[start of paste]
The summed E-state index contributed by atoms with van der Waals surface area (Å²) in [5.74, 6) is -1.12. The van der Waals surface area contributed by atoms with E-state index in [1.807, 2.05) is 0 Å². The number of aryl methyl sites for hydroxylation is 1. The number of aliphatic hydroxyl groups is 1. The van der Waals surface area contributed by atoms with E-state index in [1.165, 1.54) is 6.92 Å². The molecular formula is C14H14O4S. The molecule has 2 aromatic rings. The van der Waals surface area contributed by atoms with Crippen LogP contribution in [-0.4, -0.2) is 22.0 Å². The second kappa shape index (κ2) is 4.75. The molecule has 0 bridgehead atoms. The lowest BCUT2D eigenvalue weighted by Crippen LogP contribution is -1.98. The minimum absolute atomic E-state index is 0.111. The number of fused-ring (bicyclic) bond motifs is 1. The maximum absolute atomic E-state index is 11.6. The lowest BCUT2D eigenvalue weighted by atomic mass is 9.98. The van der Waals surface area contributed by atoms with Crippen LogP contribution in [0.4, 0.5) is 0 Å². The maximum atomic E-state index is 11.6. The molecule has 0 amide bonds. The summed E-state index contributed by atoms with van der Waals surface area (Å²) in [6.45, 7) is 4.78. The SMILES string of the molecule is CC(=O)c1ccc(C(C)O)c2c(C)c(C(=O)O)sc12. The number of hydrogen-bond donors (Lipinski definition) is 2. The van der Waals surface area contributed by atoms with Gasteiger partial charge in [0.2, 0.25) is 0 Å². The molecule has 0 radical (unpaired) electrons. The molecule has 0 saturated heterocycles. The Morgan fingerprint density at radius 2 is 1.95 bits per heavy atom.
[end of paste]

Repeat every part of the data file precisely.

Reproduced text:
The summed E-state index contributed by atoms with van der Waals surface area (Å²) in [5.74, 6) is -1.12. The van der Waals surface area contributed by atoms with E-state index in [1.807, 2.05) is 0 Å². The number of aryl methyl sites for hydroxylation is 1. The number of aliphatic hydroxyl groups is 1. The van der Waals surface area contributed by atoms with E-state index in [1.165, 1.54) is 6.92 Å². The molecular formula is C14H14O4S. The molecule has 2 aromatic rings. The van der Waals surface area contributed by atoms with Crippen LogP contribution in [-0.4, -0.2) is 22.0 Å². The second kappa shape index (κ2) is 4.75. The molecule has 0 bridgehead atoms. The lowest BCUT2D eigenvalue weighted by Crippen LogP contribution is -1.98. The minimum absolute atomic E-state index is 0.111. The number of fused-ring (bicyclic) bond motifs is 1. The maximum absolute atomic E-state index is 11.6. The lowest BCUT2D eigenvalue weighted by atomic mass is 9.98. The van der Waals surface area contributed by atoms with Crippen LogP contribution in [0.4, 0.5) is 0 Å². The maximum atomic E-state index is 11.6. The molecule has 0 amide bonds. The summed E-state index contributed by atoms with van der Waals surface area (Å²) in [6.45, 7) is 4.78. The SMILES string of the molecule is CC(=O)c1ccc(C(C)O)c2c(C)c(C(=O)O)sc12. The number of hydrogen-bond donors (Lipinski definition) is 2. The van der Waals surface area contributed by atoms with Gasteiger partial charge in [0.2, 0.25) is 0 Å². The molecule has 0 radical (unpaired) electrons. The molecule has 0 saturated heterocycles. The Morgan fingerprint density at radius 2 is 1.95 bits per heavy atom.